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REVIEW | Canoeing the Mountains: Christian Leadership in Uncharted Territory by Tod Bolsinger


Most human beings, when confronted with a challenge, rely on past experiences and knowledge to figure out what to do next. In the Church we are facing a challenge of a world that is changing, rapidly, around us. Our mandate to share the Good News of Jesus Christ has not changed, but many are finding that the ways we have gone about serving that mandate in the last century are no longer producing the results we expect. We are up the creek without a paddle.  

In Tod Bolsinger’s book, he uses the story of “Lewis and Clark” to draw parallels to the current experience of church leaders. The narrative of the expedition of white settlers discovering what lay beyond the Mississippi river, we are invited to see how their structure, decision making strategies and team work resulted in a successful exploration of parts unknown to the newest settlers. I appreciated how the narrative of the Lewis and Clark expedition provided a framework for considering the ways the church and its leaders might apply some of the process to how we confront the challenges we are facing in our congregations and denominational bodies. It made a connection to something familiar that allows the reader to go deeper in conversation about the church.  

Tod Bolsinger is an experienced pastor and church leader. He uses his own experiences of learning how to develop and use new skills. He is honest that the pivoting necessary was not always easy to do. Much of the book explores the work of adapting what we do to the current situation and context we find ourselves in.  

These are my top three take aways from the book.  

TRUST – The communities we serve will only be able to follow into the uncharted territory of the future if they trust in their leaders. Bolsinger outlines how we can work to build trust with the communities we serve so that we can invite them into the unknown with us. The truth is the leaders don’t know much more about the unknown territory than others but are prepared to explore the possibilities.  

ADAPTION – Flexibility, the willingness to try something new or different, is key to the exploration of what comes next. The willingness to ask critical questions about why and how we do things in order to assess whether or not we are achieving the intended goals is key to knowing what and how to adapt in the future.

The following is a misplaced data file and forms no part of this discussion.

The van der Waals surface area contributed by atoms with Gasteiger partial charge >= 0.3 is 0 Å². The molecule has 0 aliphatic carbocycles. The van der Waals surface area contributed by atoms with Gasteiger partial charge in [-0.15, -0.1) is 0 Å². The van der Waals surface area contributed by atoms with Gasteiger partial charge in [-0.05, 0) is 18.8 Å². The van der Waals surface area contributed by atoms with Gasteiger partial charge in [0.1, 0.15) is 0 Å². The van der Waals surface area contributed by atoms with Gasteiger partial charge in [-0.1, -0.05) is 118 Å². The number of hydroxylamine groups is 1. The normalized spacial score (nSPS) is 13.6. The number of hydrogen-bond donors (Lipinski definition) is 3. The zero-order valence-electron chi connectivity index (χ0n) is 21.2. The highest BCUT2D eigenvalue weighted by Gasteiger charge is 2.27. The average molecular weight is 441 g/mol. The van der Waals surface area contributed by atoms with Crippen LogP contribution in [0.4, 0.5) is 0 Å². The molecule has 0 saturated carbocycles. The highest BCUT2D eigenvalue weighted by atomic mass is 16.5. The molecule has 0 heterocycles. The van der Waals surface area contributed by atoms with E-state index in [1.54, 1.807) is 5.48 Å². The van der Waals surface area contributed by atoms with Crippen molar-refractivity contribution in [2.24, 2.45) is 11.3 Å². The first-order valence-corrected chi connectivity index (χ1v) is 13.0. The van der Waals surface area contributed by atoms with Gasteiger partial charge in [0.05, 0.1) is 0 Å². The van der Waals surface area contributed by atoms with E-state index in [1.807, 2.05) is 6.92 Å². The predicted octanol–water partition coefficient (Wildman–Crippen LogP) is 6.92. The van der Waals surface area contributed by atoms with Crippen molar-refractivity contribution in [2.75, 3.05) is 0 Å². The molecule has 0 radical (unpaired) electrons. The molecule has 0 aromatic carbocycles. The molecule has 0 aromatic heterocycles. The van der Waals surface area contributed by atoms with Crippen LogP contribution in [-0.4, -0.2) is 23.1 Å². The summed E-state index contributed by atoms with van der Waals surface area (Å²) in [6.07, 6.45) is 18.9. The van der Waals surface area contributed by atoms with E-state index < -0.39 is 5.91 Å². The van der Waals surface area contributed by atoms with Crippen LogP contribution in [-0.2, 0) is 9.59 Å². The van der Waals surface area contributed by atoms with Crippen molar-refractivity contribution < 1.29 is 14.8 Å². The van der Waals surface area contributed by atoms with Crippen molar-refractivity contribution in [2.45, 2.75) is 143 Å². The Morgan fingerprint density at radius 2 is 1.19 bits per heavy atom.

“THE MISSION TRUMPS” – Throughout the book Bolsinger reminds the reader that the Mission of God is the ultimate goal. Everything we do or choose not to do is in service of the call to serve God’s people in the world. Congregations with clarity of mission in their context will be able to evaluate new adaptation ideas, long held practices and leadership needs in light of the mission to keep moving forward.  

***It is important to note that these three take aways are things that any congregation can cultivate, practice and develop! 

I think this book is a great resource for pastors and congregational leaders to read as a group or individually. I believe it would produce a good conversation and basis for discussion in individual congregations.  

It seems we can all see that things are not working the way they used to. This book does not lay out an answer about what we should do but a way to discern God’s vision for us together. The process of exploration, discovery, and adaptation is possible for all of us. This book could be part of the conversation that helps you discover what is next for your congregation.  

About the reviewer

Photo of Rebecca, her husband, and her two young boys.

As Director of Congregational Development, Rebecca works with congregations and provincial leadership to provide resources and support their ongoing work towards greater health and vitality. She works to cultivate collaborative relationships between and among pastors, congregations, provincial and interprovincial agencies and other partners. Working with communities of faith, her passion for capacity building and innovation have shaped her 15 year career in ordained ministry. She has led communities in reimagining their structures, practices, and traditions as they embrace Jesus’ call, supporting them through organizational change, worship creation, and adult learning curriculum. Rebecca’s evenings and weekends are often spent investing in good conversation over a mocha, making new connections in the community, or delighting in the laughter of her children and spouse. Email Rebecca.